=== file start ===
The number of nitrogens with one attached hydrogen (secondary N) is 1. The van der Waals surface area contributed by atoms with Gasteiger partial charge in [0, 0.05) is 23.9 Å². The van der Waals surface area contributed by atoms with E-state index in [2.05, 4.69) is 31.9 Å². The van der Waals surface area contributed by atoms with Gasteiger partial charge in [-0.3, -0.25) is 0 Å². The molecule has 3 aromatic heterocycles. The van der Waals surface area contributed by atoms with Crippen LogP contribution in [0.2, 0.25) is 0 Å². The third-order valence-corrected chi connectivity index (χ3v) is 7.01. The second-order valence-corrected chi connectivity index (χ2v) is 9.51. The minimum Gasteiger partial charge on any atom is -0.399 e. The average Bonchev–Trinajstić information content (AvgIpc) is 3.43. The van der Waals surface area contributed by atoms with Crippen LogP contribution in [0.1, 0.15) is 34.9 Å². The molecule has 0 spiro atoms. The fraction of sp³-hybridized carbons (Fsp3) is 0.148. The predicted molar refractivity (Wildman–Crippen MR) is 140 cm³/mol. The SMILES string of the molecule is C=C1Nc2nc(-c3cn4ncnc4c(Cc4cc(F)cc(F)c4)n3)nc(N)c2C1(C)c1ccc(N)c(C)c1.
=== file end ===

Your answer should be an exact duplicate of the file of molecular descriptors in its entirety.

The number of nitrogens with one attached hydrogen (secondary N) is 1. The van der Waals surface area contributed by atoms with Gasteiger partial charge in [0, 0.05) is 23.9 Å². The van der Waals surface area contributed by atoms with E-state index in [2.05, 4.69) is 31.9 Å². The van der Waals surface area contributed by atoms with Gasteiger partial charge in [-0.3, -0.25) is 0 Å². The molecule has 3 aromatic heterocycles. The van der Waals surface area contributed by atoms with Crippen LogP contribution in [0.2, 0.25) is 0 Å². The third-order valence-corrected chi connectivity index (χ3v) is 7.01. The second-order valence-corrected chi connectivity index (χ2v) is 9.51. The minimum Gasteiger partial charge on any atom is -0.399 e. The average Bonchev–Trinajstić information content (AvgIpc) is 3.43. The van der Waals surface area contributed by atoms with Crippen LogP contribution in [0.1, 0.15) is 34.9 Å². The molecule has 0 spiro atoms. The fraction of sp³-hybridized carbons (Fsp3) is 0.148. The predicted molar refractivity (Wildman–Crippen MR) is 140 cm³/mol. The SMILES string of the molecule is C=C1Nc2nc(-c3cn4ncnc4c(Cc4cc(F)cc(F)c4)n3)nc(N)c2C1(C)c1ccc(N)c(C)c1.